Some researchers have taken a social-personality approach to the measurement of creativity. In these studies, personality traits such as independence of judgement, self-confidence, attraction to complexity, aesthetic orientation, and risk-taking are used as measures of the creativity of individuals. A meta-analysis by Gregory Feist showed that creative people tend to be “more open to new experiences, less conventional and less conscientious, more self-confident, self-accepting, driven, ambitious, dominant, hostile, and impulsive.” Openness, conscientiousness, self-acceptance, hostility, and impulsivity had the strongest effects of the traits listed. Within the framework of the Big Five model of personality, some consistent traits have emerged. Openness to experience has been shown to be consistently related to a whole host of different assessments of creativity. Among the other Big Five traits, research has demonstrated subtle differences between different domains of creativity. Compared to non-artists, artists tend to have higher levels of openness to experience and lower levels of conscientiousness, while scientists are more open to experience, conscientious, and higher in the confidence-dominance facets of extraversion compared to non-scientists.
An alternative are biographical methods. These methods use quantitative characteristics such as the number of publications, patents, or performances of a work. While this method was originally developed for highly creative personalities, today it is also available as self-report questionnaires supplemented with frequent, less outstanding creative behaviors such as writing a short story or creating your own recipes. For example, the Creative Achievement Questionnaire, a self-report test that measures creative achievement across 10 domains, was described in 2005 and shown to be reliable and valid when compared to other measures of creativity and to independent evaluation of creative output. Besides the English original, it was also used in a Chinese, French, and German-speaking version. It is the self-report questionnaire most frequently used in research.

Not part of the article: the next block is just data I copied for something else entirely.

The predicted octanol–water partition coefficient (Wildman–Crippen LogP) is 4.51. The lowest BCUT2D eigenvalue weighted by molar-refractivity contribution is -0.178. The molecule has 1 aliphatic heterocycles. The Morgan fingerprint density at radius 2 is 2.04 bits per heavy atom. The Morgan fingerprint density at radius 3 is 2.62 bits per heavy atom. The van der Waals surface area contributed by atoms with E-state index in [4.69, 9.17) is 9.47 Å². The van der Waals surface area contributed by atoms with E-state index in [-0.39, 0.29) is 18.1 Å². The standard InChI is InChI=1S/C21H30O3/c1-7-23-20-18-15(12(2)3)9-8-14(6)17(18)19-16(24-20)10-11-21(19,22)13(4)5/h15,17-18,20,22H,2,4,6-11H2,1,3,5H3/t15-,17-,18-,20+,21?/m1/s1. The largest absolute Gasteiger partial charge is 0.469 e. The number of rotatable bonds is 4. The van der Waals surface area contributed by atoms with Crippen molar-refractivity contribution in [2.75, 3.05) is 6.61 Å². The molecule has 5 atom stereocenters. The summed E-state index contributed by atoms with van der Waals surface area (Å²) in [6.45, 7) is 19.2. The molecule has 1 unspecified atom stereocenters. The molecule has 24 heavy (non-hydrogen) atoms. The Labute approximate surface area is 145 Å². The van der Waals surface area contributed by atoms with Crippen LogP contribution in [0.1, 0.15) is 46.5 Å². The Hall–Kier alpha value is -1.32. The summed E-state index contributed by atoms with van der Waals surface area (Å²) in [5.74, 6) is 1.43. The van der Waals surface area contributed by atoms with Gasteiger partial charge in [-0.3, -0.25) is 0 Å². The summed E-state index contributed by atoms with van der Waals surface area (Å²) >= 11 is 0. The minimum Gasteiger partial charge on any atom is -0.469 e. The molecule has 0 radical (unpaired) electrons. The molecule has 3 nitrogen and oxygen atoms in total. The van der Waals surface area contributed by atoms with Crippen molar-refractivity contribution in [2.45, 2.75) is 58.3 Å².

Creativity and intelligence
The potential relationship between creativity and intelligence has been of interest since the late 1900s, when a multitude of influential studies – from Getzels & Jackson, Barron, Wallach & Kogan, and Guilford – focused not only on creativity, but also on intelligence. This joint focus highlights both the theoretical and practical importance of the relationship: researchers are interested not only if the constructs are related, but also how and why.
There are multiple theories accounting for their relationship, with the 3 main theories as follows:
Threshold Theory – Intelligence is a necessary, but not sufficient condition for creativity. There is a moderate positive relationship between creativity and intelligence until IQ ~120.
Certification Theory – Creativity is not intrinsically related to intelligence. Instead, individuals are required to meet the requisite level intelligence in order to gain a certain level of education/work, which then in turn offers the opportunity to be creative. Displays of creativity are moderated by intelligence.
Interference Theory – Extremely high intelligence might interfere with creative ability.
Sternberg and O’Hara proposed a framework of 5 possible relationships between creativity and intelligence:
Creativity is a subset of intelligence
Intelligence is a subset of creativity
Creativity and intelligence are overlapping constructs
Creativity and intelligence are part of the same construct (coincident sets)
Creativity and intelligence are distinct constructs (disjoint sets)
Creativity as a subset of intelligence
A number of researchers include creativity, either explicitly or implicitly, as a key component of intelligence.
Examples of theories that include creativity as a subset of intelligence
Gardner’s Theory of multiple intelligences (MIT) – implicitly includes creativity as a subset of MIT. To demonstrate this, Gardner cited examples of different famous creators, each of whom differed in their types of intelligences e.g. Picasso (spatial intelligence); Freud (intrapersonal); Einstein (logical-mathematical); and Gandhi (interpersonal).
Sternberg’s Theory of Successful intelligence (see Triarchic theory of intelligence) includes creativity as a main component, and comprises 3 sub-theories: Componential (Analytic), Contextual (Practical), and Experiential (Creative). Experiential sub-theory – the ability to use pre-existing knowledge and skills to solve new and novel problems – is directly related to creativity.